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AnniseParker

Trick or Retreat? Houston Mayor Reconsiders Subpoenas

By Tony Perkins

Houston’s launched plenty of things over the years – but controversy seems to be its specialty these days. Houston Mayor Annise Parker has certainly put the city on the map where religious intolerance is concerned. In a morning press conference, the center of a nationwide First Amendment firestorm says the city council is withdrawing the church subpoenas because she “doesn’t want to have a national debate about the freedom of religion.”

Parker stunned Americans last month with her demand for the private communications of certain Houston pastors — none of whom were involved in the litigation over the city’s radical new “bathroom bill.” Now, she’s trying to dodge the controversy by pulling back on her PR eyesore and focusing on the suit at hand. But, as FRC has said all along, the Mayor’s motivation was never about the pastors’ sermons or speeches, it was about political intimidation.

And that continues. Despite this latest move, Annise Parker is still denying citizens a chance to vote on Houston’s unfair special rights ordinance that discriminates against religion and endangers locals by declaring that public bathrooms can’t be limited on the basis of a person’s biological sex. Even after gathering over 50,000 signed petitions to put the issue on the ballot, Mayor Parker is still refusing to give Houston a vote. Americans have to wake up and recognize this for what it is: radical totalitarianism — the kind that follows the radical redefinition of marriage.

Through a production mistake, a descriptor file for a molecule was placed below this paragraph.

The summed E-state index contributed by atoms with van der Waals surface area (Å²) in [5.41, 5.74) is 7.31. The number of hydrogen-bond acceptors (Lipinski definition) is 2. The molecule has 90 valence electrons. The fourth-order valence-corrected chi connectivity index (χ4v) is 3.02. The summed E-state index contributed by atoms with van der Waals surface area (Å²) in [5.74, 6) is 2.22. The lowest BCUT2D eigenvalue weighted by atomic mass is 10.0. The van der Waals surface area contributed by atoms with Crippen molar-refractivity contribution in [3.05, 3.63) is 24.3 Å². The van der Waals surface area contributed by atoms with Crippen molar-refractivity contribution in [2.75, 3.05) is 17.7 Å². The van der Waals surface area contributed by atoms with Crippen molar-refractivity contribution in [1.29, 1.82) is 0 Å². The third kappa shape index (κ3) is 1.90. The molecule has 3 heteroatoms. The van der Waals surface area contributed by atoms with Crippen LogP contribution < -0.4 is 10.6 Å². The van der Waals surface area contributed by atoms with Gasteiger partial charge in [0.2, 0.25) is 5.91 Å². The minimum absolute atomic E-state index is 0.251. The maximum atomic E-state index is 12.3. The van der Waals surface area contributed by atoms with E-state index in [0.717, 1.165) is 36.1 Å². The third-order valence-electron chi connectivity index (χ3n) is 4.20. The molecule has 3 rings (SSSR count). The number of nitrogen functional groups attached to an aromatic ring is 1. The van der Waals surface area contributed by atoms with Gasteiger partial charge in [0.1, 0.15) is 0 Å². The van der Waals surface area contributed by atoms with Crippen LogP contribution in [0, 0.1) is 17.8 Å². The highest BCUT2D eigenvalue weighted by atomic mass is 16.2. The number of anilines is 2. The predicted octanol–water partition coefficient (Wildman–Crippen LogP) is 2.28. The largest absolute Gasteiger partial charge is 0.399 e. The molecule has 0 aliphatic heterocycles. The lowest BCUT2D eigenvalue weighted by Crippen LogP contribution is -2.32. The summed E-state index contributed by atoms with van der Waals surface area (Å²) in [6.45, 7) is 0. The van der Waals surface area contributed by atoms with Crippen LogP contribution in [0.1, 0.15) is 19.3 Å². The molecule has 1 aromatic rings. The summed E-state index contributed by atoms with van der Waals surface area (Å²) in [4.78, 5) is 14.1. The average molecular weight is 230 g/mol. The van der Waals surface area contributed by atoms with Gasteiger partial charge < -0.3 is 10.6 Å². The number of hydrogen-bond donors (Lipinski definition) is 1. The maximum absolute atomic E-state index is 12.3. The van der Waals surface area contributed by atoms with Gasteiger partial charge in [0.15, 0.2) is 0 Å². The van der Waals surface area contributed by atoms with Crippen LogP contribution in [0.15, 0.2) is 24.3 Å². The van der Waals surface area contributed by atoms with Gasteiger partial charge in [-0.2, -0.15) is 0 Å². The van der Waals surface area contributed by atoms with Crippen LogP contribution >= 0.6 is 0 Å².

This growing effort by government officials to advance sexual expression at the expense of religious freedom is exactly what FRC will be exposing this Sunday, November 2 at a special I Stand Sunday simulcast at Houston’s Grace Community Church. At 6 p.m. (CT), thousands of Christians across the country will join a jam-packed line-up of speakers, including Al and Phil Robertson, Governor Mike Huckabee, the Benham Brothers, Fox News’s Todd Starnes, the Southern Baptist Convention’s Dr. Ronnie Floyd, the city’s persecuted pastors, and many others.

Don’t miss the chance to link arms with fellow believers around America in speaking out for our most fundamental rights. More than 2,500 churches and home groups have signed up to watch. To sign up your church or for more details, click over to IStandSunday.com.

Tony Perkins is president of the Washington, D.C.-based Family Research Council. He is a former member of the Louisiana legislature where he served for eight years, and he is recognized as a legislative pioneer for authoring measures like the nation’s first Covenant Marriage law.

(Via FRC’s Washington Update. Tony Perkins’ Washington Update is written with the aid of FRC senior writers.)



 

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